Turning to Landis himself, Hardie said: “Floyd responded to our invitation and we think he has something valuable to add. The opposition to his presence has not yet mounted a rational argument against it. Their response is more of the same old tired stuff we have always heard from the sport’s helmsmen.”
The American cyclist, of course, became a pariah in the sport after being stripped of the Tour de France title he won in 2006 when it transpired that he had tested positive for elevated levels of testosterone, and hit the headlines again earlier this year when, after years of fighting to clear his name, he finally confessed and pointed the finger at one-time team mate Lance Armstrong and other members of the former US Postal Service team as being involved in systematic doping.
While there continue to be a number of cyclists competing – and winning – at the highest level having returned from bans for doping related offences, not all of them publicly forthcoming about past transgressions, Hardie says it is wrong to focus exclusively on the riders when addressing a problem whose roots are spread throughout the sport.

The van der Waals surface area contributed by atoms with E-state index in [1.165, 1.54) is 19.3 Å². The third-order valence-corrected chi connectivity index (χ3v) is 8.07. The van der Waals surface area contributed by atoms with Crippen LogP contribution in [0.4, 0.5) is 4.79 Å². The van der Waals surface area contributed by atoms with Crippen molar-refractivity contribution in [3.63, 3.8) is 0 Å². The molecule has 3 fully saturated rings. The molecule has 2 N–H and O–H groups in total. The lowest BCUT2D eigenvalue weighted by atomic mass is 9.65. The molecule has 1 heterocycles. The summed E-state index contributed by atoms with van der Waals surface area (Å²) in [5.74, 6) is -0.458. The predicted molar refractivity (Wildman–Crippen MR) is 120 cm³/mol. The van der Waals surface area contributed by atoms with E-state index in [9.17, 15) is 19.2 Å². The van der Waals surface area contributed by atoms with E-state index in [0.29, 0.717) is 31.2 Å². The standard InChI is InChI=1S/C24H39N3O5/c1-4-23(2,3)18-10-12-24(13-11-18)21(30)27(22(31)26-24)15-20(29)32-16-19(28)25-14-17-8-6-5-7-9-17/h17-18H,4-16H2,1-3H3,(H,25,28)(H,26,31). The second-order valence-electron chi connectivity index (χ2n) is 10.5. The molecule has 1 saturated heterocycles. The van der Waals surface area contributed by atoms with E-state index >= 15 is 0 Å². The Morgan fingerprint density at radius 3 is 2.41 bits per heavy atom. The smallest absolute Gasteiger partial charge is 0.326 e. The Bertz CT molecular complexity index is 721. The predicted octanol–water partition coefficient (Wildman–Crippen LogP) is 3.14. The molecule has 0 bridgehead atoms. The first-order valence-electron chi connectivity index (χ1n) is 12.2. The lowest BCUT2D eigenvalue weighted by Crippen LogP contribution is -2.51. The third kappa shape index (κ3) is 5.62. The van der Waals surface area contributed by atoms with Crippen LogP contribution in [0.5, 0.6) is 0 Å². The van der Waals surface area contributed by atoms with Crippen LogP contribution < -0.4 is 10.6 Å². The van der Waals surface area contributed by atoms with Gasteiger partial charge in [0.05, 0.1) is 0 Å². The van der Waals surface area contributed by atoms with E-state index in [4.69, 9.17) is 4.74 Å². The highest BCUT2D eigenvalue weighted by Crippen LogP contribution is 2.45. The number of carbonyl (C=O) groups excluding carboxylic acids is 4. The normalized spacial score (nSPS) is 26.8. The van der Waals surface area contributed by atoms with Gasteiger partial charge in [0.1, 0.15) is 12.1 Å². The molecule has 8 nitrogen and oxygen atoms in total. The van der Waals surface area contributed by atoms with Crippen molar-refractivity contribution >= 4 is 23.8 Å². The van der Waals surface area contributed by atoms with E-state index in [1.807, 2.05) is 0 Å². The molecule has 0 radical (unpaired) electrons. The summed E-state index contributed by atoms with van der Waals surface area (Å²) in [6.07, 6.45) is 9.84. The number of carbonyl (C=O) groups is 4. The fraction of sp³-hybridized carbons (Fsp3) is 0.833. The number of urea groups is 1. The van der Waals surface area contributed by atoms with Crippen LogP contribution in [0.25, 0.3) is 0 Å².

“I am not concerned if people confess or are unrepentant,” he explains. “I for one am not interested in holding up the riders as being the evil characters in this. I refuse to use terms ‘lie,’ ‘cheats,’ etc because what is at issue is the structure of the sport, not individuals. Some riders are able to come back, others are not. There does appear to be two standards at play here. Some riders are asked to make donations to the UCI to come back after bans and they refuse and hence never come back,” he claims.
Hardie does have strong reservations about the way some anti-doping investigations are conducted, and particularly the continued focus on riders rather than the wider framework of team staff who are complicit in and even encourage such activity. He also has doubts about the legality of the methods employed to ensure that perceived transgressors are brought to ‘justice,’ citing one recent high-profile example.
“I have great concerns about the manner CONI [the Italian Olympic Committee] approaches things. I think the Valverde case is a travesty of justice,” he insists.
Whether or not you believe the Caisse d’Epargne rider doped – and it should be pointed out that he has never failed a drugs test – disquiet has been raised in some quarters that evidence seized as part of a criminal investigation in one jurisdiction could then be used in an unrelated investigation in another.